(Bloomberg) — Lithium Americas Corp.’s decision to split the company came down to one thorny issue: US-China relations.
The mining company announced a plan in November to separate its Argentine and North American units into two separate entities. If approved by shareholders, the split would effectively distance it from one of its top shareholders, Ganfeng Lithium Group Co., a Chinese producer of the white, slivery metal. Ganfeng partnered with Lithium Americas in 2017 to help advance the project in Argentina.
Ganfeng is a “smart, dedicated” partner, said Lithium Americas’ John Kanellitsas, executive vice chair. But Kanellitsas said Lithium Americas needed to cut ties with Ganfeng to build the Thacker Pass mine in Nevada, a project that has drawn a $650 million investment from General Motors Co. as the US pushes to build a domestic supply chain for electric vehicles.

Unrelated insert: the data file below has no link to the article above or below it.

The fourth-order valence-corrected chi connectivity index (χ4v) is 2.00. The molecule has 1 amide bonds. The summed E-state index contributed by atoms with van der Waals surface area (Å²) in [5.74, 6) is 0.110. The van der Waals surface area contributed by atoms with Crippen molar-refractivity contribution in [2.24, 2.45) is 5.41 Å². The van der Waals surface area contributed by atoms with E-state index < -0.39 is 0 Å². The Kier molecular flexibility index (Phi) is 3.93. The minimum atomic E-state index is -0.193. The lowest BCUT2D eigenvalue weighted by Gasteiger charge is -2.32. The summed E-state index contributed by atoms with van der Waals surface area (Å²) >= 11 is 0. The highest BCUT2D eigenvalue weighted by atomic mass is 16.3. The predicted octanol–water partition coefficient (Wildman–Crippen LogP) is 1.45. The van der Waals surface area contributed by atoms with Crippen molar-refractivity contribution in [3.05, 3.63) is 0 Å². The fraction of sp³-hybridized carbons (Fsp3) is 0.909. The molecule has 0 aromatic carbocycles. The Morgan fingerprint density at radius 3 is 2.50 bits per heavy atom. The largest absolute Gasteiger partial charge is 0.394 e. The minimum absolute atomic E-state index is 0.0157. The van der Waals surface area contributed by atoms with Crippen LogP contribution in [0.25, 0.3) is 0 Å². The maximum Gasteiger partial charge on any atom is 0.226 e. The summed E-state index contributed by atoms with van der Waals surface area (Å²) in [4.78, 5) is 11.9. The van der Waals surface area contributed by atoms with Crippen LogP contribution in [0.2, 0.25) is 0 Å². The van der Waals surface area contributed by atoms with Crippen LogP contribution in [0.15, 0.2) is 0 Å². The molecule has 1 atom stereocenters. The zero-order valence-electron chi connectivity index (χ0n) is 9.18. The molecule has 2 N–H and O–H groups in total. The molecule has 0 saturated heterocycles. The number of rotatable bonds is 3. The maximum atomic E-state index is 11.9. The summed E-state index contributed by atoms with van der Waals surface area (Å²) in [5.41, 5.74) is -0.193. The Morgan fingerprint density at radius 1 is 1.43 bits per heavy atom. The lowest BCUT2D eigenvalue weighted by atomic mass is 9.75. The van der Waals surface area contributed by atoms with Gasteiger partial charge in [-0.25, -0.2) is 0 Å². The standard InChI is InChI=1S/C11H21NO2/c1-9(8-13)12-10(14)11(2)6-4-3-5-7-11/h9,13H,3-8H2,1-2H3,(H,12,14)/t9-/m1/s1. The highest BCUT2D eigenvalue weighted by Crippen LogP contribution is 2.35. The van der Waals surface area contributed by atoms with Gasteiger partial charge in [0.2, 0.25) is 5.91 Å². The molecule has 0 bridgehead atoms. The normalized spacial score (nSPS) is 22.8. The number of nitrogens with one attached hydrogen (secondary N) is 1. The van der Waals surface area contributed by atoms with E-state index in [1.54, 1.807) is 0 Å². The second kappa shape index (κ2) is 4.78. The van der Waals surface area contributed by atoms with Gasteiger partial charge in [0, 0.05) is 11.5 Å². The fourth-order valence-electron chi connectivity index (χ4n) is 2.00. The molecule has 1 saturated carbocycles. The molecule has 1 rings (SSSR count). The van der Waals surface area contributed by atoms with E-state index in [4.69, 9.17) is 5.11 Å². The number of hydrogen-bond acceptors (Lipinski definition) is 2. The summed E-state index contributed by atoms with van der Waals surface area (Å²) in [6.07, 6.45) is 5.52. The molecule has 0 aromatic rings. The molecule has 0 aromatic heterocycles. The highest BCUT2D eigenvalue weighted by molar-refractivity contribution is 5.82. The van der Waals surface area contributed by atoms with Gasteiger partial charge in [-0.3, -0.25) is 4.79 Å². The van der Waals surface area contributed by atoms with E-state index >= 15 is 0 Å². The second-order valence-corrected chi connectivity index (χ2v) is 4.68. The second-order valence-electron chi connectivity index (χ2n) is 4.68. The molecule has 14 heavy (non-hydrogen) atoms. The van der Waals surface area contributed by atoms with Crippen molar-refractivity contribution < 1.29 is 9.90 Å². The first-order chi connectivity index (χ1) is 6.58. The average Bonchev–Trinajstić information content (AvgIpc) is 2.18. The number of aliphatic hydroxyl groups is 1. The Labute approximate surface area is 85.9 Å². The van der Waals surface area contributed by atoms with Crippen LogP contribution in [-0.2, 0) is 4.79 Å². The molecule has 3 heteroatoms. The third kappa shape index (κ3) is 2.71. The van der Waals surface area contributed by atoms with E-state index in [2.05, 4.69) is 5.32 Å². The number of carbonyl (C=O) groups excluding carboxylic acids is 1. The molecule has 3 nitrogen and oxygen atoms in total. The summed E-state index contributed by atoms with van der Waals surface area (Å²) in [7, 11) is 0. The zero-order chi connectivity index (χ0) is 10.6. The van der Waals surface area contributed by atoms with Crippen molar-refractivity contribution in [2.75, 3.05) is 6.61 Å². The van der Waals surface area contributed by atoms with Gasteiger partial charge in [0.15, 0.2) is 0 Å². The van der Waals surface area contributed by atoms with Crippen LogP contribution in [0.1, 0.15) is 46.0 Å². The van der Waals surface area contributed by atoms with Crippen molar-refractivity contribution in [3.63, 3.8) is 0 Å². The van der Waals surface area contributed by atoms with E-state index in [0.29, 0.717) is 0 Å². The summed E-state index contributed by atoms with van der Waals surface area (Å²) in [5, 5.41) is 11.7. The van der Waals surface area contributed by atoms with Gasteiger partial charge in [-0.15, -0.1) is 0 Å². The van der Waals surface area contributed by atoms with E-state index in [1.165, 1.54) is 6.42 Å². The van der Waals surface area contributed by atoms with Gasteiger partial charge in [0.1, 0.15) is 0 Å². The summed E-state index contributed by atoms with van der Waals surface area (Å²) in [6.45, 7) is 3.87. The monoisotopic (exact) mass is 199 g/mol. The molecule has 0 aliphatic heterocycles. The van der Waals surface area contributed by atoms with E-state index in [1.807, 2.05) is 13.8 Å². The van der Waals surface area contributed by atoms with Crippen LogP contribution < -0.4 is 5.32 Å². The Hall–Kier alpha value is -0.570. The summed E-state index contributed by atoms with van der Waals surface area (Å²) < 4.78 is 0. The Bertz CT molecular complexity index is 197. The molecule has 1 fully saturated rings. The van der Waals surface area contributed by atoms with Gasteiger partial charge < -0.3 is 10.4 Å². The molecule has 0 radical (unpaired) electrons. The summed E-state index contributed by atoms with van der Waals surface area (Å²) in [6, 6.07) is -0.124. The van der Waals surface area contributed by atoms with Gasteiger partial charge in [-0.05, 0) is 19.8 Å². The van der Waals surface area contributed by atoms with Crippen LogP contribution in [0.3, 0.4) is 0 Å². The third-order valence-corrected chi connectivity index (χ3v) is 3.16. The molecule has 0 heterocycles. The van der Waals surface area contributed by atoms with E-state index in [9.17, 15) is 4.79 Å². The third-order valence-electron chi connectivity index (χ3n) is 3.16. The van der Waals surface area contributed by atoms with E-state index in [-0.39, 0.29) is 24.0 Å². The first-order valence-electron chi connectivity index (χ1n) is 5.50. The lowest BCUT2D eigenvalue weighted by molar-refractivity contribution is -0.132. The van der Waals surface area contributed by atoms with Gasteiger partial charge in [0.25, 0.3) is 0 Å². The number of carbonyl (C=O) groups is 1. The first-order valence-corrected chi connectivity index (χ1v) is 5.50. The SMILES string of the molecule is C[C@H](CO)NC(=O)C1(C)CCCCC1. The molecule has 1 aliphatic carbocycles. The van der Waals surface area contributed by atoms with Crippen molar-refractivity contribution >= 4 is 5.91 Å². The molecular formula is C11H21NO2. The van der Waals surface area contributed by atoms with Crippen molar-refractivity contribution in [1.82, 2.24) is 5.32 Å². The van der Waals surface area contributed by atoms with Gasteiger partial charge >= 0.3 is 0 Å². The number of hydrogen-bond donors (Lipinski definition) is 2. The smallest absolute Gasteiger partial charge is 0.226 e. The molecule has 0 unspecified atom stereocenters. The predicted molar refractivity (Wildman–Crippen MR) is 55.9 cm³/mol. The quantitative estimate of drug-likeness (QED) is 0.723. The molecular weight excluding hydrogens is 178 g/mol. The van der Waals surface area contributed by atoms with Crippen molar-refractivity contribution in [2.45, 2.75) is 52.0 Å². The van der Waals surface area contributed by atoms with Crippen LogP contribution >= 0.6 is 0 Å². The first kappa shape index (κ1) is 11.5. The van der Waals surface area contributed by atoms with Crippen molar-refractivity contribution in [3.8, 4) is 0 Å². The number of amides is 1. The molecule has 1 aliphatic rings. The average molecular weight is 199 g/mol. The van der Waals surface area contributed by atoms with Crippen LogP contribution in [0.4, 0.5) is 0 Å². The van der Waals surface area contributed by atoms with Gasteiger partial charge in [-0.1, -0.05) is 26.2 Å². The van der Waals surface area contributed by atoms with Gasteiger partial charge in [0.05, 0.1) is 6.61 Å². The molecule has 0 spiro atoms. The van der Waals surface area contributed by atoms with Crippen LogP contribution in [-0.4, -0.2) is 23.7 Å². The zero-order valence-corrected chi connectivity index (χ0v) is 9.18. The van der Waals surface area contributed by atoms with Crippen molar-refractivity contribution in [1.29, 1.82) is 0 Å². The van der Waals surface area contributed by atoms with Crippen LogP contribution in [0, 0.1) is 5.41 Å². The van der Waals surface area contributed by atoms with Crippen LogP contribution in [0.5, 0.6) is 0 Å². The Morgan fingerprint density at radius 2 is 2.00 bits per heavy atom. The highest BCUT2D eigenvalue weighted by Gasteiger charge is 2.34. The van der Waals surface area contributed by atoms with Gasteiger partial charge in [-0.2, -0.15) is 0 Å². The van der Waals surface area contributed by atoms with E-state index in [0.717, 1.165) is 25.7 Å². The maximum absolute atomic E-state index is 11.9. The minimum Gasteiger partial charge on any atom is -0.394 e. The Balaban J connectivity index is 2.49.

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Lithium Americas has since applied for funding from the US Department of Energy, which has allocated hundreds of millions of dollars toward battery-metals projects.
“What makes it problematic, optics wise — and optics matter — is when the beneficial owners of those Department of Energy funds are Chinese shareholders,” Kanellitsas told an audience of investors and industry members at Canaccord Genuity’s annual metals and mining conference in Palm Desert, California.
“You can only imagine a press release saying here, ‘Lithium Americas and Ganfeng announce a new joint venture’ — it just would not fly at all, especially given what we’re trying to accomplish here in North America.”
The US and its allies have cracked down on Chinese investment in mining as they push to compete with China for access to critical minerals. Lithium Americas’ separation, which is expected to close this year, was announced one day after the Canadian government ordered three Chine the se companies to divest their stakes in the country’s lithium miners.